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US firms claim lion's share of Iraq rebuild

British contractors set to lose out to American firms over rebuilding contracts if Gulf War goes ahead

BRITISH contractors are set to play second fiddle to US firms in the multimillion pound scramble to rebuild Iraq in the event of a second Gulf War.

American firms took the lion's share of work following the last Gulf War in 1991, with British contractors limited to a series of smaller jobs.

US companies are in pole position again to take the spoils if an American-led invasion to oust Iraq's leader, Saddam Hussein, goes ahead next week. US firms already eyeing up work include JA Jones, Bechtel and Parsons Brinckerhoff.

The US Army Corps of Engineers has invited proposals from contractors to provide 'a full range of design and construction services throughout a range of locations in the US Central Command area of operations'.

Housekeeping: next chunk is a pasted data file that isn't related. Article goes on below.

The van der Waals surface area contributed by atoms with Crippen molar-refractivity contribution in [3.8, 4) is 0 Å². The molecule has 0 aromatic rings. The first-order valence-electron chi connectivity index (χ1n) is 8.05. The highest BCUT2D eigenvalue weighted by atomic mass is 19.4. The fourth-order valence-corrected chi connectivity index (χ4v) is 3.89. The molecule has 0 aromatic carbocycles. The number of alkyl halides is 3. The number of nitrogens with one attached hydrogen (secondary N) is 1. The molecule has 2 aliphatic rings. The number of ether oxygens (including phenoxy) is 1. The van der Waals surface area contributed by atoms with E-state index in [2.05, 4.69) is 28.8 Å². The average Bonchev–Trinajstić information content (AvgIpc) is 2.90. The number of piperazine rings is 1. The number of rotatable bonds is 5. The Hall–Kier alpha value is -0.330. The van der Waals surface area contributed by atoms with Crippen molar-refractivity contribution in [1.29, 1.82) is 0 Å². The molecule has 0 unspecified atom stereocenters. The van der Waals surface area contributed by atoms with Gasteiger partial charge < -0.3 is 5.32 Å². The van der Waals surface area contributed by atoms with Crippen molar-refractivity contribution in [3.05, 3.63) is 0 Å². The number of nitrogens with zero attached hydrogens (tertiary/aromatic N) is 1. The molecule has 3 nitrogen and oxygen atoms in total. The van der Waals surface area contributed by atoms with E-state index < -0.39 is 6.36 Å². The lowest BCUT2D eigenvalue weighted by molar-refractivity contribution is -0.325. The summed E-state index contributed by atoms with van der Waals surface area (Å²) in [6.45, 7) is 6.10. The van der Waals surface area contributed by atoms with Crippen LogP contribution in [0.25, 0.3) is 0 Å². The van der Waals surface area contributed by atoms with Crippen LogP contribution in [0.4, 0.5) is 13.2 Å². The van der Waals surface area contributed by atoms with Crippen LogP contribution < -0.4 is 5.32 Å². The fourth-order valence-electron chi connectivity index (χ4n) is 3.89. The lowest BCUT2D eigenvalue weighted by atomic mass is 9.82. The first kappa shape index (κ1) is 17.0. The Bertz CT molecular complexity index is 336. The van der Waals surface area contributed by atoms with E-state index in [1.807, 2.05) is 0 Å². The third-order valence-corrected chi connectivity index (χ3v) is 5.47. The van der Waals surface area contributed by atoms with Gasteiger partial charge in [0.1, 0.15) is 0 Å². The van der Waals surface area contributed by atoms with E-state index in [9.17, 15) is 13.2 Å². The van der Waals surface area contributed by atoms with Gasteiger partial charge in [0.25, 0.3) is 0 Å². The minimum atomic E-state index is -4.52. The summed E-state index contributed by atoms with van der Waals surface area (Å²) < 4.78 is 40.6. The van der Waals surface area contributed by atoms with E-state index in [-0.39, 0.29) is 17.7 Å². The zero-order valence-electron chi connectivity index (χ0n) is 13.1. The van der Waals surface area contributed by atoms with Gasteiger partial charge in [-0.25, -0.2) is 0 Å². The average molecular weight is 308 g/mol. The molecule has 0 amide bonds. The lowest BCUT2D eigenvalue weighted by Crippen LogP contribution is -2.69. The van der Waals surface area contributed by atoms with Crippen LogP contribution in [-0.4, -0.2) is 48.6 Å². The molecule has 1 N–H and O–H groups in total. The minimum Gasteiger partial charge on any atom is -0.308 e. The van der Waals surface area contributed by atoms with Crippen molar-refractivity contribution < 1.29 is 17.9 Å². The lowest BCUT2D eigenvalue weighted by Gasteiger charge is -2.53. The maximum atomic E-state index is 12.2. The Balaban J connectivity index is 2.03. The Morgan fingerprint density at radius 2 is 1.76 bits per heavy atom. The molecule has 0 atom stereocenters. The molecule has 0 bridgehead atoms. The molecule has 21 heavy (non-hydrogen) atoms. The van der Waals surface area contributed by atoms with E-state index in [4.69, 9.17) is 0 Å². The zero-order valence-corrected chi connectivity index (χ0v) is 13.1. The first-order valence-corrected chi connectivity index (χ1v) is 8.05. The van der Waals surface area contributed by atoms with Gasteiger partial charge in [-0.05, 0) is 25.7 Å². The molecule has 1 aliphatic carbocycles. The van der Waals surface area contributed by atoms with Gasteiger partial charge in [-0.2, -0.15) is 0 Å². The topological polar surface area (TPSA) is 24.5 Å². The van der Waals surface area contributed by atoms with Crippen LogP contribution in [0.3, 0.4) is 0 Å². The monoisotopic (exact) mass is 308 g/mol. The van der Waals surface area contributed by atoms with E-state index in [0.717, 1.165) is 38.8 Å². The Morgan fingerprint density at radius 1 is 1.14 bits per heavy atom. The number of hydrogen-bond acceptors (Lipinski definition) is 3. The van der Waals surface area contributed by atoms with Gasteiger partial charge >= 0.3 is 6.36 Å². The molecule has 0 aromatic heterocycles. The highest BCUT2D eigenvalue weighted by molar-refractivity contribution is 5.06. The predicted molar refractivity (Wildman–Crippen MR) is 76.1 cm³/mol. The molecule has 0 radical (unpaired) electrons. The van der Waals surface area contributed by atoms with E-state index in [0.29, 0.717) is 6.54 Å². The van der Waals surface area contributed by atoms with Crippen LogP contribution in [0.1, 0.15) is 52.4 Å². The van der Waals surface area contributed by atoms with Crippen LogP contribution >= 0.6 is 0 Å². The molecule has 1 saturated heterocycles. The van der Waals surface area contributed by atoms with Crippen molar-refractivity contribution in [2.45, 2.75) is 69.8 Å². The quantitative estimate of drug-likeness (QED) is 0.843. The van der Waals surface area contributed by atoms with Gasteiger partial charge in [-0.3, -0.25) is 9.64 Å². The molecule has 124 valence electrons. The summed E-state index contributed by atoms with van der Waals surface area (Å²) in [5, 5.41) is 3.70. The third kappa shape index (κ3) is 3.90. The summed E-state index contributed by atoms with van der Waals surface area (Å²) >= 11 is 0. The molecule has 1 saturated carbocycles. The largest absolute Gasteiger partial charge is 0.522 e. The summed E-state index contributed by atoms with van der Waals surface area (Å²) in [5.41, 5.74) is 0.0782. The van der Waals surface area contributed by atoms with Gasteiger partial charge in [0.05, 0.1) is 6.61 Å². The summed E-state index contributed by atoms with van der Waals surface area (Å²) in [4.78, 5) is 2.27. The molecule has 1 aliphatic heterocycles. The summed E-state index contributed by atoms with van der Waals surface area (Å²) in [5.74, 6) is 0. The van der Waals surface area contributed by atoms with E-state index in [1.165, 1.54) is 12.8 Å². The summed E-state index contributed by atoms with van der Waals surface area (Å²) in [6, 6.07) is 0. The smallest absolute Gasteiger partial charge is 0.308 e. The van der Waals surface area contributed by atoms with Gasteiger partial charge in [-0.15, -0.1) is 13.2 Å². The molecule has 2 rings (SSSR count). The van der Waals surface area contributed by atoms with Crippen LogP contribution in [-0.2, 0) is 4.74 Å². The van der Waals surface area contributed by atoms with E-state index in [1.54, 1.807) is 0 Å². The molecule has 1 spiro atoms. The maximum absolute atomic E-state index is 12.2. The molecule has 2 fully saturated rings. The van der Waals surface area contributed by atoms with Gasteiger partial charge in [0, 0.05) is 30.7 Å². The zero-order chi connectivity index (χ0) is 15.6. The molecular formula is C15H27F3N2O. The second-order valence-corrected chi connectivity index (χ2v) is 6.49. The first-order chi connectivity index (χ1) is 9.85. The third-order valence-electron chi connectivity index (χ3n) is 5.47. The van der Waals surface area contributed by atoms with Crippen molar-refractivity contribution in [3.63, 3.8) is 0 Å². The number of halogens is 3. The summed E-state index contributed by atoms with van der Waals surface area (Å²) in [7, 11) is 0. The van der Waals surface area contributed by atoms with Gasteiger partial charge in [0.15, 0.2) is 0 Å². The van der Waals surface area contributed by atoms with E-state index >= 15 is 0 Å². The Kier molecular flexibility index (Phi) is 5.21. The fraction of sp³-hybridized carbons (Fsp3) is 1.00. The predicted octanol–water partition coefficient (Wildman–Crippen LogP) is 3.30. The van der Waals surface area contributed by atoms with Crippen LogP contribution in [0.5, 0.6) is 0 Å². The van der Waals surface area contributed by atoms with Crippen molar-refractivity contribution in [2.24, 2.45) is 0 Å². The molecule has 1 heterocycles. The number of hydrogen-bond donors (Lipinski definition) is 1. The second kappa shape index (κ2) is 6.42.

A USACE spokeswoman said this stretched from the horn of Africa to central Asia, including Iraq. The deadline for proposals lapsed on Tuesday.

The spokeswoman added: 'There have been no additional firms that have requested a copy of the proposal. All the firms are American.'

Britain's biggest contractor Amec, which has previously worked in Iraq and also helped out in the clear-up operation following the September 11 attacks in the US, worked in Kuwait following the last Gulf War to cap oil wells set alight by retreating Iraqi forces.

Asked if the firm was interested in carrying out work in Iraq, chief executive Sir Peter Mason remained cautious and would only say: 'If there is a war and if we are asked to.'

Funds for the rebuilding work are still being decided, but individual contracts will be valued between £300,000 and £62 million. The total value of rebuilding Iraq is expected to top £560 million.

The bulk of the finance is expected to come from the US. British Consultants and Construction Bureau (BCCB) chief executive Colin Adams said: 'We can't expect British firms to be given a major contract when the major source of funds will be the US. It would be naive to think so.'

nA BCCB fact-finding mission to Afghanistan has had to be postponed because of security fears in the country's capital, Kabul.

Mr Adams was due to take 16 consultants to Afghanistan yesterday (Wednesday) for the week-long visit. He said a new date for the trip would be set as soon as possible.